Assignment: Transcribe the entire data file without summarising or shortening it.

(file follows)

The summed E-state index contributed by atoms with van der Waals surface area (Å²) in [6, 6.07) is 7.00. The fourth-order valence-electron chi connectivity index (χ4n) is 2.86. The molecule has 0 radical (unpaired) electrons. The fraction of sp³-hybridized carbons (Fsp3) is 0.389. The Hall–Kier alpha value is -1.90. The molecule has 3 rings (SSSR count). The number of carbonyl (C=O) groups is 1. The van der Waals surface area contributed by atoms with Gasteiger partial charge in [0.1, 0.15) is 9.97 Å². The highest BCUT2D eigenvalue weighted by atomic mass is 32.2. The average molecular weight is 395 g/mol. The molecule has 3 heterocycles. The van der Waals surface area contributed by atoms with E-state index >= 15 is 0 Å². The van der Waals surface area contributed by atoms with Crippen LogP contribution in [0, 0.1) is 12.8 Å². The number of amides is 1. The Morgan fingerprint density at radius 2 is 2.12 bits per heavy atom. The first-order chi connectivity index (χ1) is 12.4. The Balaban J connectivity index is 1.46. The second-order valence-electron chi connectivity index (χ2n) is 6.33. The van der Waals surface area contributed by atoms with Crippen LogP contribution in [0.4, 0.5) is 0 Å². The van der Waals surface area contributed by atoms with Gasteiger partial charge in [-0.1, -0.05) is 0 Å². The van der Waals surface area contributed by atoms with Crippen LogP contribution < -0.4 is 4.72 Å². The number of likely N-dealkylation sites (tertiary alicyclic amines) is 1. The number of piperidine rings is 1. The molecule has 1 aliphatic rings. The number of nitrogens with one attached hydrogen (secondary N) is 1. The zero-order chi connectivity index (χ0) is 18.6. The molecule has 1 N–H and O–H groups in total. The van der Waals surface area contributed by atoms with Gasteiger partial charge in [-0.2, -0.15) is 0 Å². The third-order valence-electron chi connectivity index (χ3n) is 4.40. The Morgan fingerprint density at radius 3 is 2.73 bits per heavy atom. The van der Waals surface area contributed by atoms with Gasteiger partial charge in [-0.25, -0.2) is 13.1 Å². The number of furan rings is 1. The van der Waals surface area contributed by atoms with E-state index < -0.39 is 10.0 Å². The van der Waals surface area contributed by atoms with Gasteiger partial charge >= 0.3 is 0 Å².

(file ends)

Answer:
The summed E-state index contributed by atoms with van der Waals surface area (Å²) in [6, 6.07) is 7.00. The fourth-order valence-electron chi connectivity index (χ4n) is 2.86. The molecule has 0 radical (unpaired) electrons. The fraction of sp³-hybridized carbons (Fsp3) is 0.389. The Hall–Kier alpha value is -1.90. The molecule has 3 rings (SSSR count). The number of carbonyl (C=O) groups is 1. The van der Waals surface area contributed by atoms with Gasteiger partial charge in [0.1, 0.15) is 9.97 Å². The highest BCUT2D eigenvalue weighted by atomic mass is 32.2. The average molecular weight is 395 g/mol. The molecule has 3 heterocycles. The van der Waals surface area contributed by atoms with E-state index >= 15 is 0 Å². The van der Waals surface area contributed by atoms with Crippen LogP contribution in [0, 0.1) is 12.8 Å². The number of amides is 1. The Morgan fingerprint density at radius 2 is 2.12 bits per heavy atom. The first-order chi connectivity index (χ1) is 12.4. The Balaban J connectivity index is 1.46. The second-order valence-electron chi connectivity index (χ2n) is 6.33. The van der Waals surface area contributed by atoms with Crippen LogP contribution in [0.4, 0.5) is 0 Å². The van der Waals surface area contributed by atoms with Gasteiger partial charge in [-0.1, -0.05) is 0 Å². The van der Waals surface area contributed by atoms with Crippen LogP contribution < -0.4 is 4.72 Å². The number of likely N-dealkylation sites (tertiary alicyclic amines) is 1. The number of piperidine rings is 1. The molecule has 1 aliphatic rings. The number of nitrogens with one attached hydrogen (secondary N) is 1. The zero-order chi connectivity index (χ0) is 18.6. The molecule has 1 N–H and O–H groups in total. The van der Waals surface area contributed by atoms with Gasteiger partial charge in [-0.2, -0.15) is 0 Å². The third-order valence-electron chi connectivity index (χ3n) is 4.40. The Morgan fingerprint density at radius 3 is 2.73 bits per heavy atom. The van der Waals surface area contributed by atoms with Gasteiger partial charge in [-0.25, -0.2) is 13.1 Å². The number of furan rings is 1. The van der Waals surface area contributed by atoms with E-state index < -0.39 is 10.0 Å². The van der Waals surface area contributed by atoms with Gasteiger partial charge >= 0.3 is 0 Å².